Contagious: Chapters 3 & 4
What is a counter example to "products or ideas must be public to be shared"?
In chapters 3 and 4, Berger talks about the emotional response that facilitates sharing of information, products, and ideas. Contrary to what one might assume, positive emotions don't elicit a higher rate of sharing than negative ones. Rather, the depth of the emotion is what matters; those with strong “arousal” factors are more frequently talked about that those, even positive ones, that inspire less intense responses.
In the next chapter, Berger talks about the public aspect of sharing. Herd mentality has proven time and again to influence purchasing decisions, as well as the adoption of intangible ideas, as in the example of MBA students' career plans. We use the behavior of others as a cognitive shortcut, and this makes sense. We simply don't have the time to evaluate every product that comes our way, and if dozens of others have already done it and decided it was a worthwhile investment, why would we decide any differently? Of course, this can reach a point where we do what we do merely because we saw someone else doing it, as opposed to having an established interest in a good or product and picking the most popular one from there. Berger continually stresses this potential aspect of the "public" principle. He closes the chapter by saying, “'Monkey see, monkey do’ captures more than just our tendency to follow others. If people can’t see what others are doing, they can’t imitate them. So to get our products and ideas to become popular we need to make them more publicly observable.”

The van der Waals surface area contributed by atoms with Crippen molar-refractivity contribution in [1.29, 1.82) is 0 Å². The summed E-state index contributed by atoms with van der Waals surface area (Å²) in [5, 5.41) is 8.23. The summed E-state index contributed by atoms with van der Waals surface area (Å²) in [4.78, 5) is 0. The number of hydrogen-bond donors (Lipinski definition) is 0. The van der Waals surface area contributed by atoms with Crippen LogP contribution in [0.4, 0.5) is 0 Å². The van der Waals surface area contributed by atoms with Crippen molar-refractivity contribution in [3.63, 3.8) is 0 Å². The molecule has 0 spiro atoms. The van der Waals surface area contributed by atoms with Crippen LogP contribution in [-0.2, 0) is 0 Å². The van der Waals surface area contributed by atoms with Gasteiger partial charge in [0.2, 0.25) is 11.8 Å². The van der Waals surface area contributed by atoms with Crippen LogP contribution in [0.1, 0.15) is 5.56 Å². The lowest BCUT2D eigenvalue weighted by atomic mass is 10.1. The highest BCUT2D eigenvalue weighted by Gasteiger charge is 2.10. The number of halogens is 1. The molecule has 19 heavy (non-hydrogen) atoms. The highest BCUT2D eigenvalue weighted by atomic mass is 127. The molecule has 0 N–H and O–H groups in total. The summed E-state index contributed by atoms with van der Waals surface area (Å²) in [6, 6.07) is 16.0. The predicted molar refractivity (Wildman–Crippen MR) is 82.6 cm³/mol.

But Berger himself offers counterexamples in the opening chapter of his book. Businesses that are popular for their exclusivity are by nature not public, but still socially valuable to know and are still shared. Places like Please Don't Tell aren't flashily advertised on t-shirts or other products. The social pressure of everyone else going there isn't what draws customers. Rather, the attraction lies in the fact that so few people have been able to go. This is also true of websites discussed in class, such as RueLaLa, which operate on a flash sale or membership basis. If something isn't popular because it is public, it can still be popular by constructing a false scarcity.